This interview does not represent the opinion of Heaven Media Ltd or the opinion of any affiliates.Hi BuLba, it's good to have you here. Could you briefly introduce yourself to our readers?
Hey, I am BuLba and I play both the 2 and the 3 role for Team Liquid. I love casting and playing competitive Dota 2.
I usually focus on my university when not playing Dota 2. As for hobbies, I enjoy watching basketball both on the college and professional level and playing it. I am an avid trivia lover and was on my state-winning quiz bowl team for my HS.
Brood war brought me into DotA actually. I loved playing the game with all my school friends. As soon as I realized how fun the RTS and blizzard name was, I switched into Warcraft 3. DotA was pretty popular in Warcraft 3 and I started just playing by myself. I met a few friends along the way that I know to this day. (shoutout to inphinity) My competitive DotA history started with Dota 1, albeit a small one. I was still in high school at the time and the competitive scene in Dota 1 was significantly small. There were no stable teams and not many reputable sponsors looked into DotA as a real professional e-sport. Around 2 years ago, Dota 2 was announced and I decided to try to improve as much as I could in anticipation of the game that I loved.
DotA 2 came and I started playing with It's Gosu (Korok, Universe, etc.). The team started doing well and shortly thereafter I got the opportunity to join EG. I took it and convinced Universe to come along with me. I did feel bad for leaving Korok but I felt that EG as a sponsored team could have a lot of potential. Also the stable salary could allow me to play Dota 2 more and treat it as a kind of hobby – like a job. I went to TI2 with EG and it was an unfortunate defeat to TongFu in the loser bracket. I had planned to shift my focus back to school following TI2 since I took a semester break for TI2. EG and I parted ways as well as with Universe. I didn’t have much time to play competetive this semester because of my class schedule. The problem with being an NA player is that the time zones for finding practice and playing matches is so early in the day. I was usually in class till like 24 CET every weekday (European time).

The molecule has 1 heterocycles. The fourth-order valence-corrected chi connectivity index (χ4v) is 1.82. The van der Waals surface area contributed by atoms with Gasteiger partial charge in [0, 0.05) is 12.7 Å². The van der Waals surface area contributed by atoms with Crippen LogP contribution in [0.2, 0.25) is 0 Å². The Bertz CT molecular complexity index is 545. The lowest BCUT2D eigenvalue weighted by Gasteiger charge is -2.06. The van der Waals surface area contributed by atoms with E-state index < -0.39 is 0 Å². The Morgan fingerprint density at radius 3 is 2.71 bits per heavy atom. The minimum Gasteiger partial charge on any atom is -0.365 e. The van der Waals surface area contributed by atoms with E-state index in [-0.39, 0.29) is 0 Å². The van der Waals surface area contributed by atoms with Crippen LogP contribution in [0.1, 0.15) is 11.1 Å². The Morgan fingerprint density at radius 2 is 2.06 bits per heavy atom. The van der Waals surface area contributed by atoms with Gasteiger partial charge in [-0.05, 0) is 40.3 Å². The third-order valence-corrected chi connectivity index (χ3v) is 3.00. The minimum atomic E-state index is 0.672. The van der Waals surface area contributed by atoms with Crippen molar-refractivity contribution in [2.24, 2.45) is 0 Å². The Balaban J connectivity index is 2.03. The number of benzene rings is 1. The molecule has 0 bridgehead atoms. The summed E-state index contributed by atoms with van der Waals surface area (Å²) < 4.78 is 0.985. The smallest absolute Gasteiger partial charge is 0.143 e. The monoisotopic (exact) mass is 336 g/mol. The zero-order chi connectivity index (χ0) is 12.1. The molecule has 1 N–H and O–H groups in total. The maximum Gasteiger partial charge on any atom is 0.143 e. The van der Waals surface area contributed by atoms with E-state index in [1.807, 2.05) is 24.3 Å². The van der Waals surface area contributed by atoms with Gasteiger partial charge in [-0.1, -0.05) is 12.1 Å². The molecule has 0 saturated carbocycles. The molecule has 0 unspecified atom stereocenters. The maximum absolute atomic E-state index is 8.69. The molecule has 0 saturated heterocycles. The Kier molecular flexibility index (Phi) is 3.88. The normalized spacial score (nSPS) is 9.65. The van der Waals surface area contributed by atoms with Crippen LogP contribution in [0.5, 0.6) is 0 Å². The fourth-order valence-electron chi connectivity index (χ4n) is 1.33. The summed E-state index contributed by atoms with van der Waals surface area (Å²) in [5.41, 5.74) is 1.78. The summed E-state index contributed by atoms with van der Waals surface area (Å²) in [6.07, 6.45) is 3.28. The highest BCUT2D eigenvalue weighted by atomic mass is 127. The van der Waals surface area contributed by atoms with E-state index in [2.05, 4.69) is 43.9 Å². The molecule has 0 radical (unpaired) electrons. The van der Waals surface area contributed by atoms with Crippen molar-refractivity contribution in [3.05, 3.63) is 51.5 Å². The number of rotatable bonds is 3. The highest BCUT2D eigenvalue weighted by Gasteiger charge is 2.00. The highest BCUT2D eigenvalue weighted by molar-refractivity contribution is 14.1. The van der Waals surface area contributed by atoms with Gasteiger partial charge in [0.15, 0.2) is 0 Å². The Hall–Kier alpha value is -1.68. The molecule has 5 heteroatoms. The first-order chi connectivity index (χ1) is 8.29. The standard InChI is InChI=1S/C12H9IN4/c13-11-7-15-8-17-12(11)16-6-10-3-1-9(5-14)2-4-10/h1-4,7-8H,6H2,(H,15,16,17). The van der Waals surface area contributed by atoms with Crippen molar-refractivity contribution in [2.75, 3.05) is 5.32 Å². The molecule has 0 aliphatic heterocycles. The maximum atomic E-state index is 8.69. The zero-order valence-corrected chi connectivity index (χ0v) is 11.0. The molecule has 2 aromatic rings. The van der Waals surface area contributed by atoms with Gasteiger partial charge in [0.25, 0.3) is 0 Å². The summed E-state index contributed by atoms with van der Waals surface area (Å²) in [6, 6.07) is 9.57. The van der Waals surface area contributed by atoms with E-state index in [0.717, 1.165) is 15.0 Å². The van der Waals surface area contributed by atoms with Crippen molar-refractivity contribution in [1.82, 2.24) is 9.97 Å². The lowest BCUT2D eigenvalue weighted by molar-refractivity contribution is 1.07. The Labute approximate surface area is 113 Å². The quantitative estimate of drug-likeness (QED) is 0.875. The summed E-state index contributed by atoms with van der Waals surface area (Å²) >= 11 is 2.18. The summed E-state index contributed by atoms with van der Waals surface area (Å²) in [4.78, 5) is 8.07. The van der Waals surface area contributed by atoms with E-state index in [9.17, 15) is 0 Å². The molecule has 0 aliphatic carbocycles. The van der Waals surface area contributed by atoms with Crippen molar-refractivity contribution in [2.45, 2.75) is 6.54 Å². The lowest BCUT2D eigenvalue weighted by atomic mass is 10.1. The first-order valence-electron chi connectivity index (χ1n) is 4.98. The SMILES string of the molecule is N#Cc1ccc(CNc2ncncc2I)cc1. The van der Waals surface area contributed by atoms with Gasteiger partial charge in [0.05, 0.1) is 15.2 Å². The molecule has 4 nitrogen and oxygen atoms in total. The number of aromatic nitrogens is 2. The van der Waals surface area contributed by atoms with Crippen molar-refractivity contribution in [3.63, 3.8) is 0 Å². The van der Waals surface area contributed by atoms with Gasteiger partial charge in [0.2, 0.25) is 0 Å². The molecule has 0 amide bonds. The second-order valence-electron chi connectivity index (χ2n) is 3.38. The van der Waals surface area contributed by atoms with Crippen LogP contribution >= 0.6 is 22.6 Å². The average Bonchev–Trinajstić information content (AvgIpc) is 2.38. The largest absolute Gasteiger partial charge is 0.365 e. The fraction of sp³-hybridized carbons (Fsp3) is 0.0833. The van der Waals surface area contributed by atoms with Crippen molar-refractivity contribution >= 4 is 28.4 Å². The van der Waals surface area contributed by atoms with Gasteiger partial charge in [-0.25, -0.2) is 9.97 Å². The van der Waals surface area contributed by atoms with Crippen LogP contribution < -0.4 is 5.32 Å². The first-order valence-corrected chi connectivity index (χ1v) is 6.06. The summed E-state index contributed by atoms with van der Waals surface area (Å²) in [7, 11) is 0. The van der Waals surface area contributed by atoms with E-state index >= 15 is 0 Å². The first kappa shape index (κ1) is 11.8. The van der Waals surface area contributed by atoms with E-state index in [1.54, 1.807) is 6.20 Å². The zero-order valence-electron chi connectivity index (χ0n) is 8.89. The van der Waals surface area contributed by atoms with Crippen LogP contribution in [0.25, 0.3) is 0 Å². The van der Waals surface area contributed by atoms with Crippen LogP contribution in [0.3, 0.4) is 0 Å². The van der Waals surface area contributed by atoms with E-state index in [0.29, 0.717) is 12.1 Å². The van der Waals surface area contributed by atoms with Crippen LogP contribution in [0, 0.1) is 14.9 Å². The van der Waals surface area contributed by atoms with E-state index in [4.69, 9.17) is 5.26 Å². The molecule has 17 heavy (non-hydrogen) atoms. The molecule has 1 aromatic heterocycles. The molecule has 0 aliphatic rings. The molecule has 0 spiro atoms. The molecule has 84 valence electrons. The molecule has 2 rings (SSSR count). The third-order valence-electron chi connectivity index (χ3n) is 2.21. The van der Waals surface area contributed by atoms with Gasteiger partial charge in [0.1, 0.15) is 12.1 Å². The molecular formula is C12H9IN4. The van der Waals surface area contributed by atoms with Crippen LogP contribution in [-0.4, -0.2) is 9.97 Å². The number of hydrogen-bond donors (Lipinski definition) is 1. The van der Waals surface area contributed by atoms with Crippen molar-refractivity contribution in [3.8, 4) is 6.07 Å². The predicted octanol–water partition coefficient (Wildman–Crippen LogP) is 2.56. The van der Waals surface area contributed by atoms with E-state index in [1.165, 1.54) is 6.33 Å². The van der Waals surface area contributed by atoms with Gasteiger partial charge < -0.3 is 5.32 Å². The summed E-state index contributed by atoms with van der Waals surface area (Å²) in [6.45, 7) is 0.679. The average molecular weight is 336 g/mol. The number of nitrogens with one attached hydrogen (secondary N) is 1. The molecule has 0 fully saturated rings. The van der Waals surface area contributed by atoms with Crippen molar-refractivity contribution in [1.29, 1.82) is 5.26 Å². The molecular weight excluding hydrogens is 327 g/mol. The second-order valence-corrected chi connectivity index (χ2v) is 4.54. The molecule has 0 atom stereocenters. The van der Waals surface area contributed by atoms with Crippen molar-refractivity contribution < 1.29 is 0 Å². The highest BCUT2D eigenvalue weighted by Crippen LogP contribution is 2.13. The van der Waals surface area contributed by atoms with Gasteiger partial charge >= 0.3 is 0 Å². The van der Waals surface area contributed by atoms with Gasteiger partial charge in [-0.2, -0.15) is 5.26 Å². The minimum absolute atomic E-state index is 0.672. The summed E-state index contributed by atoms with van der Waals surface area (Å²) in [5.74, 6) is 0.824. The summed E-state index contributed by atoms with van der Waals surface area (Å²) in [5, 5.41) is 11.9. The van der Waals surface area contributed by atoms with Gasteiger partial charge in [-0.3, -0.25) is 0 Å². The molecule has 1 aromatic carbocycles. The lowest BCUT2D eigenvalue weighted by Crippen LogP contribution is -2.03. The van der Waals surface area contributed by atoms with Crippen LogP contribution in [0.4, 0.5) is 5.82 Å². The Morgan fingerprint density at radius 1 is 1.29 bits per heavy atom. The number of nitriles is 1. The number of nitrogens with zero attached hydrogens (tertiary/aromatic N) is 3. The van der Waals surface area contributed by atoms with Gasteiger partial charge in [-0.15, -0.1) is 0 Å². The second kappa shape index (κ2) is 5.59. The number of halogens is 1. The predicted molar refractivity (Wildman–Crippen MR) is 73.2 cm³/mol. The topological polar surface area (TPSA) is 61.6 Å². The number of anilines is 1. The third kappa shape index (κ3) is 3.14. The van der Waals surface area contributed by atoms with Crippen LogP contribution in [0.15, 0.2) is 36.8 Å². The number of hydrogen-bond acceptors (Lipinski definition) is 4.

I joined Liquid shortly thereafter and will explain it later. So far I felt a bit disappointed in 2012. I felt that if we practiced more we could have done better in TI2 but you can’t control everything.
Most of my friends know that I am a pro-gamer. The funny thing is most of them also play video games and they all think it’s really cool that I get to travel to places and get paid to play a game. A lot of them actually watch my games and then talk with me after. MY university actually has an E-sports club (shoutout to UNC Chapel Hill!) and I shared my experiences with most of the members there. Even a few of my high school friends that I stopped having contact with messaged me after the Team Liquid announcement. That was really exciting.
My parents at first did not support me. Going into college you often times have this set goal of doing this and doing that. My goal was med school. However, as the years progress and you find other interests because of your newfound independence, to put it bluntly – shit changes. I wanted to try out Dota 2 for a bit and after TI2, that “bit” became bigger. The event gave me a lot of motivation and I hope the game gets bigger and bigger. My dad actually follows my competitive experiences on a frequent basis. My mom knows but still wants me to go back to focusing on my studies.